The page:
I can hear you objecting already: You don’t really do it that much, and besides, when you do, you’re usually good about heading outside to talk. Actually, let’s stop right there for a moment and recognize that we’ve ceded our great nation’s entire outdoors to loud chatter.

Near where I live, overlooking the Pacific Ocean, there is a beautiful park. It is 20 blocks long but just one loud cellphone conversation wide, and each talker claims a circle of conversational space, creating adjacent bubbles of noise. There is no way to escape the bellowing wannabe actors and the moms complaining that there won’t be enough food for the school party. (Don’t worry, moms. There is always enough food.) Now, whenever I’m on a plane and look out at endless farmland below, my only thought is, “God, it must be quiet down there.”

So the battlefront has moved inside, to the doctor’s waiting room, the coffee shop, the line at the DMV—places where we justify our phone calls because we’re stuck there, and we think our calls are too important and interesting to miss. But are they? Come on.

I, for one, have been forced to pay way too much attention to irritating characters, like the woman who rolls sales calls from my Starbucks, pretending she’s in an office, while her clients can clearly hear in the background, “I’ve got a Cookie Crumble Frappuccino for Brian!” Or the 50-something guy who, sitting near me with his 20-something girlfriend one day, was calling pharmacies (I swear this happened), loudly asking if they had the morning-after pill.

If you’re not enjoying being swept up into someone else’s story line, trust me: No one is enjoying being swept up into yours. And research has shown that our brains automatically try to fill in the missing side of the conversation, so when people overhear each other on the phone, they can’t just tune it out.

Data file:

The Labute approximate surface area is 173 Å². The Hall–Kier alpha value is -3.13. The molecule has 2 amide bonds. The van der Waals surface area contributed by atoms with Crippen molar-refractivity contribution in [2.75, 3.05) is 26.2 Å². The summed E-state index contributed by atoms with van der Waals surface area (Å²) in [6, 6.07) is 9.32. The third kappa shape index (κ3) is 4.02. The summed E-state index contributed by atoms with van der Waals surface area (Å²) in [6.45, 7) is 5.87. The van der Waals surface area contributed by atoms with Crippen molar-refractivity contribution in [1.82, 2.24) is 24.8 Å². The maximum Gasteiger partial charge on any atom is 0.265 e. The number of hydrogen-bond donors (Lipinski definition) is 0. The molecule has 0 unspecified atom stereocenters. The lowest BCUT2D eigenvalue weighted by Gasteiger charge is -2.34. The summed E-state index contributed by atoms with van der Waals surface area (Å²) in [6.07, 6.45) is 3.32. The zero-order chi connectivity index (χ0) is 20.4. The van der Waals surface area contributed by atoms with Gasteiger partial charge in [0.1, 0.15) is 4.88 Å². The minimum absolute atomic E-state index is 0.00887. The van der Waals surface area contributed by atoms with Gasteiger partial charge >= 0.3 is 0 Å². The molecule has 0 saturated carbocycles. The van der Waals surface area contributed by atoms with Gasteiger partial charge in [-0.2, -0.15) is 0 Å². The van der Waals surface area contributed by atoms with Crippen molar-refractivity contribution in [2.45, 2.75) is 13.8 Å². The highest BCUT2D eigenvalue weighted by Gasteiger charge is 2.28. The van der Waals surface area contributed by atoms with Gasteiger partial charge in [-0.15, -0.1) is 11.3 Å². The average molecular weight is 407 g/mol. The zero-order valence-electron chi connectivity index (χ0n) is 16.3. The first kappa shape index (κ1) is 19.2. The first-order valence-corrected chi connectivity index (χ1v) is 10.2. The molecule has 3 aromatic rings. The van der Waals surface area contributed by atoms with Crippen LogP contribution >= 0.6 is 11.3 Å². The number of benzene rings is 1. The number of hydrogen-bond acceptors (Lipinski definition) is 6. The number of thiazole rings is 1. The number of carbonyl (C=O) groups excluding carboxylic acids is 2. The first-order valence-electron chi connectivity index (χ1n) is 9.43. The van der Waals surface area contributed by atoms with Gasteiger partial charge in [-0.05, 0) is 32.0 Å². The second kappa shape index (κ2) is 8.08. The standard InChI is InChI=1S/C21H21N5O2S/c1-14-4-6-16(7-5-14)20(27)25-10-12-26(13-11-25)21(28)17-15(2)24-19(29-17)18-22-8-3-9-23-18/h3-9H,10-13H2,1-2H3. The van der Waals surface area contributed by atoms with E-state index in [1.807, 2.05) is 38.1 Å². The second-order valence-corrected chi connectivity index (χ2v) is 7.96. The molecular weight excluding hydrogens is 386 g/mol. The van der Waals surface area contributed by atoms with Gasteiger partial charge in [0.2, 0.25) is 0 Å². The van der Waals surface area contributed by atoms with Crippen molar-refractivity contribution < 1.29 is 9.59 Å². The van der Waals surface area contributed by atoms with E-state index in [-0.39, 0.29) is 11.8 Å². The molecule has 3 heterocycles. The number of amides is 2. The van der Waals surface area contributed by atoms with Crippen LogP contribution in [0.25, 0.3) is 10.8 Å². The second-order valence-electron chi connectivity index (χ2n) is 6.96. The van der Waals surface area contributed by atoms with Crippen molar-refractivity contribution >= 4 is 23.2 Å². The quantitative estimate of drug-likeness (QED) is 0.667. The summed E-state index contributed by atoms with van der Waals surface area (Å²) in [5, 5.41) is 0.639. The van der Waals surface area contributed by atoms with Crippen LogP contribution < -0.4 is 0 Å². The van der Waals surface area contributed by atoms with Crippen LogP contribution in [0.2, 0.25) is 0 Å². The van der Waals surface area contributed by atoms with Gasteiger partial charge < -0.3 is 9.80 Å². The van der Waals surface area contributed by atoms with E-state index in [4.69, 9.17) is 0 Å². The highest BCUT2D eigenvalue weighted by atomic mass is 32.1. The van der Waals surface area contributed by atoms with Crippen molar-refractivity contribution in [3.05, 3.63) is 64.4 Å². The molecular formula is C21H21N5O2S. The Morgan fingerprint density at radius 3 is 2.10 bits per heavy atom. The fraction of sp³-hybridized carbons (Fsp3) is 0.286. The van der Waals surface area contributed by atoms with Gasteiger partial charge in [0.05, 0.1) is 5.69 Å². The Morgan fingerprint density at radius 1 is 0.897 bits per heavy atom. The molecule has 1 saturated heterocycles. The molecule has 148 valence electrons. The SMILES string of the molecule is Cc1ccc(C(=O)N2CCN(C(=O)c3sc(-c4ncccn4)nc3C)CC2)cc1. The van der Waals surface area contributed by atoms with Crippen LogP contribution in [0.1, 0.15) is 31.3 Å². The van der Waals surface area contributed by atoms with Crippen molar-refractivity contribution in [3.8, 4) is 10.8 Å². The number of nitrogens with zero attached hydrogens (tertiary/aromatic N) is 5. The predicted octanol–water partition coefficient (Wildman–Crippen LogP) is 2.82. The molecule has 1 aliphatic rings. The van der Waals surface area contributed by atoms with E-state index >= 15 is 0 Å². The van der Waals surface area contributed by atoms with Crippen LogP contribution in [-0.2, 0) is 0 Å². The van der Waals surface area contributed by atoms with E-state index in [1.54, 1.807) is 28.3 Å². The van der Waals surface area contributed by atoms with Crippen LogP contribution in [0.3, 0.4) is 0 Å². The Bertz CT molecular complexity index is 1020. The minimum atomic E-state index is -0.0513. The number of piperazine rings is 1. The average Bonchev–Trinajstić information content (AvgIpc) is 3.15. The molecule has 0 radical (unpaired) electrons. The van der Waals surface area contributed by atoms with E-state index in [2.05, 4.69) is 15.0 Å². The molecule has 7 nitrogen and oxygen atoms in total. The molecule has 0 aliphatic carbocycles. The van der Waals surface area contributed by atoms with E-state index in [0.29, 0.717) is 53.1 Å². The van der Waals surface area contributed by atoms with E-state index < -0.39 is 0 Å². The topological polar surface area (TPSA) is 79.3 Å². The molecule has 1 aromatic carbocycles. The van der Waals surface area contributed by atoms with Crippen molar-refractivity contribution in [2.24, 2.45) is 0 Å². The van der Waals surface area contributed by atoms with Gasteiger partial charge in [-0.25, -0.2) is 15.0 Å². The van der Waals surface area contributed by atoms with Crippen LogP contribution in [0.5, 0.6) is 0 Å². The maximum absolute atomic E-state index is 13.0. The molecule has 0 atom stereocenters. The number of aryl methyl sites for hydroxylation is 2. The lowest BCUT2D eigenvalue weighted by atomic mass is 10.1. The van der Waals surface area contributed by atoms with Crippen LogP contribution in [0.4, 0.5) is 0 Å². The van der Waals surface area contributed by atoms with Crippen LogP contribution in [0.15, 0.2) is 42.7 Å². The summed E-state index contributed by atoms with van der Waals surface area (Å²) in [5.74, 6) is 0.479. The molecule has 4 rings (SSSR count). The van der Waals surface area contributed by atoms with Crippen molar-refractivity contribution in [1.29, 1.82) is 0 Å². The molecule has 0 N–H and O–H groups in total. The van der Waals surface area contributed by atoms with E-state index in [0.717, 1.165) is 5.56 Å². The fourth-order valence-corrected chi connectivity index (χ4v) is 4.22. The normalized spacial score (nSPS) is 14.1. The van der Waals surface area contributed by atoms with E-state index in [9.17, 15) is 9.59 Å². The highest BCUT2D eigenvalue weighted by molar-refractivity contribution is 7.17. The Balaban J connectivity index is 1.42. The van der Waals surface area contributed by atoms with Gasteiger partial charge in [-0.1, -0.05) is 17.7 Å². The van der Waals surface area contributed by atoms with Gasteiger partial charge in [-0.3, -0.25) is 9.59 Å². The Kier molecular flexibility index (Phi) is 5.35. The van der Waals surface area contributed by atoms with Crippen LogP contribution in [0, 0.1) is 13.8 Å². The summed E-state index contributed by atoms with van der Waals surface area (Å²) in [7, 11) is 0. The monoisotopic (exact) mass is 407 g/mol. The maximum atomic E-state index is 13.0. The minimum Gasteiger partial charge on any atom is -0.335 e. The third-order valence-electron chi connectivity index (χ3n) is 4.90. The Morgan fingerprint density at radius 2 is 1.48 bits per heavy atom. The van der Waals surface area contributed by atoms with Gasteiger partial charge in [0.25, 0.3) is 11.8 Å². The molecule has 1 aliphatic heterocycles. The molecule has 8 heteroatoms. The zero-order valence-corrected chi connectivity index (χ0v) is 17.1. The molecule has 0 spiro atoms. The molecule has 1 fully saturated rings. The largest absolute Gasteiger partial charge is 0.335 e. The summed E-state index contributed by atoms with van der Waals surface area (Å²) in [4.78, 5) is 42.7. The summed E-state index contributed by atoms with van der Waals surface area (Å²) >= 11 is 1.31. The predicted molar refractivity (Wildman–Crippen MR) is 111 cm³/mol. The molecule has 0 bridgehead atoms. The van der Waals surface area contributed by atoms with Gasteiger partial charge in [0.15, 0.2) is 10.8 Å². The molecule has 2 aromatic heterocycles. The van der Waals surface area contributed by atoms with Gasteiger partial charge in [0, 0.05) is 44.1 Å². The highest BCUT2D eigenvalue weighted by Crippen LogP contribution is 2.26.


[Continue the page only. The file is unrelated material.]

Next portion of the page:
My sister-in-law has tried picking up her own phone and performing the other end of a caller’s conversation to flush him out of her space, but it’s never worked. People talking on cellphones enter a sort of cone of narcissism, unaware of the world around them. They’re both incredibly irritating and oddly vulnerable—like Ewoks.

So it is important to know that when you’re chattering away on that call in Starbucks, you’re actively preventing people from leading their own lives. Like the woman next to me who’s concentrating on her medical school studies: One day, you may be her patient, and the information she’s missing because you’re blathering about your new BMW means that she will neglect an alarming symptom: “Doctor, my fingerprints have disappeared.” “That’s nothing to worry about.” And you will die.

The FCC recently raised the idea of allowing phone calls on planes. But who among us really wants our last quiet public places turned into inescapable scream zones? We must take up arms in this new fight. As Winston Churchill said before the Battle of Britain, “if we fail, then the whole world…will sink into the abyss of a new Dark Age.”

That man could write! Probably because he wasn’t sitting next to a guy on the phone who’s fighting with the company that installed his pool pump. I’ll let you know how that turns out—I’m certain to know.

—Mr. LaZebnik is a writer for “The Simpsons.”

rnance@inovautus.com